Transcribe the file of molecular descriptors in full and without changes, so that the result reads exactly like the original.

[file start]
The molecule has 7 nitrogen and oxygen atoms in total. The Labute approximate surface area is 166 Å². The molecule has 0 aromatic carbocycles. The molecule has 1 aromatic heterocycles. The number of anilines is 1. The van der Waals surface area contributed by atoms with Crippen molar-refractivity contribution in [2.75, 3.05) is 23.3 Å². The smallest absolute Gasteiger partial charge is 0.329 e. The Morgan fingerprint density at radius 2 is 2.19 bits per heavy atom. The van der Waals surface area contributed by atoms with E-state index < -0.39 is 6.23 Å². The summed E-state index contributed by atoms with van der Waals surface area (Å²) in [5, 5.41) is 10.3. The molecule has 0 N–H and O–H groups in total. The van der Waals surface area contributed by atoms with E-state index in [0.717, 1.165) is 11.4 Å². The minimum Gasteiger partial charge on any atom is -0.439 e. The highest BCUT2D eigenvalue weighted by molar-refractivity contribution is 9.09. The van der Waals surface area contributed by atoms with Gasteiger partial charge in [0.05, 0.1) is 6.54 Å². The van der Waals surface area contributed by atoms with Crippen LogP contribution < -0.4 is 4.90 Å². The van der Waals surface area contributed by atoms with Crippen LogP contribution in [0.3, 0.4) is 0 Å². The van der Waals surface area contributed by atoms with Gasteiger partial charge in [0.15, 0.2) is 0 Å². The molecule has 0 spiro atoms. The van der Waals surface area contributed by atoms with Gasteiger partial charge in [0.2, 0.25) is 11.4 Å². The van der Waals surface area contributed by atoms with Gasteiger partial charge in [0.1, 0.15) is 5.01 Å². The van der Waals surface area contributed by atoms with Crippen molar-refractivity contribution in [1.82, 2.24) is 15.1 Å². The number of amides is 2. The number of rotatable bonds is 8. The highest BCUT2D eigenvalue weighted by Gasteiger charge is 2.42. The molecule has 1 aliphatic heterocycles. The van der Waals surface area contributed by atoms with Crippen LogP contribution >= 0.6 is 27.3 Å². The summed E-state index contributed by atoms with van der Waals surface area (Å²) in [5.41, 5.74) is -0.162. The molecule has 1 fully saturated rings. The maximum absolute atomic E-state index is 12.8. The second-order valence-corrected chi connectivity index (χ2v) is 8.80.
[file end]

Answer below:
The molecule has 7 nitrogen and oxygen atoms in total. The Labute approximate surface area is 166 Å². The molecule has 0 aromatic carbocycles. The molecule has 1 aromatic heterocycles. The number of anilines is 1. The van der Waals surface area contributed by atoms with Crippen molar-refractivity contribution in [2.75, 3.05) is 23.3 Å². The smallest absolute Gasteiger partial charge is 0.329 e. The Morgan fingerprint density at radius 2 is 2.19 bits per heavy atom. The van der Waals surface area contributed by atoms with E-state index < -0.39 is 6.23 Å². The summed E-state index contributed by atoms with van der Waals surface area (Å²) in [5, 5.41) is 10.3. The molecule has 0 N–H and O–H groups in total. The van der Waals surface area contributed by atoms with E-state index in [0.717, 1.165) is 11.4 Å². The minimum Gasteiger partial charge on any atom is -0.439 e. The highest BCUT2D eigenvalue weighted by molar-refractivity contribution is 9.09. The van der Waals surface area contributed by atoms with Gasteiger partial charge in [0.05, 0.1) is 6.54 Å². The van der Waals surface area contributed by atoms with Crippen LogP contribution < -0.4 is 4.90 Å². The van der Waals surface area contributed by atoms with Crippen LogP contribution in [0.3, 0.4) is 0 Å². The van der Waals surface area contributed by atoms with Gasteiger partial charge in [0.15, 0.2) is 0 Å². The molecule has 0 spiro atoms. The van der Waals surface area contributed by atoms with Gasteiger partial charge in [0.2, 0.25) is 11.4 Å². The van der Waals surface area contributed by atoms with Gasteiger partial charge in [0.1, 0.15) is 5.01 Å². The van der Waals surface area contributed by atoms with Crippen molar-refractivity contribution in [1.82, 2.24) is 15.1 Å². The number of amides is 2. The number of rotatable bonds is 8. The highest BCUT2D eigenvalue weighted by Gasteiger charge is 2.42. The molecule has 1 aliphatic heterocycles. The van der Waals surface area contributed by atoms with Crippen LogP contribution >= 0.6 is 27.3 Å². The summed E-state index contributed by atoms with van der Waals surface area (Å²) in [5.41, 5.74) is -0.162. The molecule has 1 fully saturated rings. The maximum absolute atomic E-state index is 12.8. The second-order valence-corrected chi connectivity index (χ2v) is 8.80.